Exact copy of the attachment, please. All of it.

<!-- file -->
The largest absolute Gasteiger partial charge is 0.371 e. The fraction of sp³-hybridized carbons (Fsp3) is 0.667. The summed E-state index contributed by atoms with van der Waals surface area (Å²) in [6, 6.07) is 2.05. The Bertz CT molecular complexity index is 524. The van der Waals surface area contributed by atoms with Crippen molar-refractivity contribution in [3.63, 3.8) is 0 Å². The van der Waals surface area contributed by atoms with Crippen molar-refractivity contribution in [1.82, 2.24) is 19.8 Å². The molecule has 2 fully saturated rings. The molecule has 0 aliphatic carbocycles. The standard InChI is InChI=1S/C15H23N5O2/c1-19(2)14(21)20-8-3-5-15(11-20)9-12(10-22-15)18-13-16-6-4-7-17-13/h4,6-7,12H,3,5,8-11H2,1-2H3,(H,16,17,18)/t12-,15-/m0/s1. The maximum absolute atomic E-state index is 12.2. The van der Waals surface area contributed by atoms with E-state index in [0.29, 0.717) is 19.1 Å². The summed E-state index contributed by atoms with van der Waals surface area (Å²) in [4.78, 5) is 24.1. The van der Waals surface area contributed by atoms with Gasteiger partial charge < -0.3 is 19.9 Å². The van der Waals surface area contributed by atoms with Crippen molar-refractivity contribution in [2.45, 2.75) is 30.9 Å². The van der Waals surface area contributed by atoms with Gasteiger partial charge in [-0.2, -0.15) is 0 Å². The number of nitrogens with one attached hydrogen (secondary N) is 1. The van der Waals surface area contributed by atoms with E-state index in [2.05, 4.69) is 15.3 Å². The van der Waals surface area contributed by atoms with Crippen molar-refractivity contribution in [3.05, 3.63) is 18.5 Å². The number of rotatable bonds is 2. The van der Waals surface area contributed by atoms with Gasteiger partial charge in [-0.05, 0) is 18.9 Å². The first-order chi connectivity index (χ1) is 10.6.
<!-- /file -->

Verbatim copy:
The largest absolute Gasteiger partial charge is 0.371 e. The fraction of sp³-hybridized carbons (Fsp3) is 0.667. The summed E-state index contributed by atoms with van der Waals surface area (Å²) in [6, 6.07) is 2.05. The Bertz CT molecular complexity index is 524. The van der Waals surface area contributed by atoms with Crippen molar-refractivity contribution in [3.63, 3.8) is 0 Å². The van der Waals surface area contributed by atoms with Crippen molar-refractivity contribution in [1.82, 2.24) is 19.8 Å². The molecule has 2 fully saturated rings. The molecule has 0 aliphatic carbocycles. The standard InChI is InChI=1S/C15H23N5O2/c1-19(2)14(21)20-8-3-5-15(11-20)9-12(10-22-15)18-13-16-6-4-7-17-13/h4,6-7,12H,3,5,8-11H2,1-2H3,(H,16,17,18)/t12-,15-/m0/s1. The maximum absolute atomic E-state index is 12.2. The van der Waals surface area contributed by atoms with E-state index in [0.29, 0.717) is 19.1 Å². The summed E-state index contributed by atoms with van der Waals surface area (Å²) in [4.78, 5) is 24.1. The van der Waals surface area contributed by atoms with Gasteiger partial charge < -0.3 is 19.9 Å². The van der Waals surface area contributed by atoms with Crippen molar-refractivity contribution in [2.45, 2.75) is 30.9 Å². The van der Waals surface area contributed by atoms with Gasteiger partial charge in [-0.2, -0.15) is 0 Å². The number of nitrogens with one attached hydrogen (secondary N) is 1. The van der Waals surface area contributed by atoms with E-state index in [2.05, 4.69) is 15.3 Å². The van der Waals surface area contributed by atoms with Crippen molar-refractivity contribution in [3.05, 3.63) is 18.5 Å². The number of rotatable bonds is 2. The van der Waals surface area contributed by atoms with Gasteiger partial charge in [-0.05, 0) is 18.9 Å². The first-order chi connectivity index (χ1) is 10.6.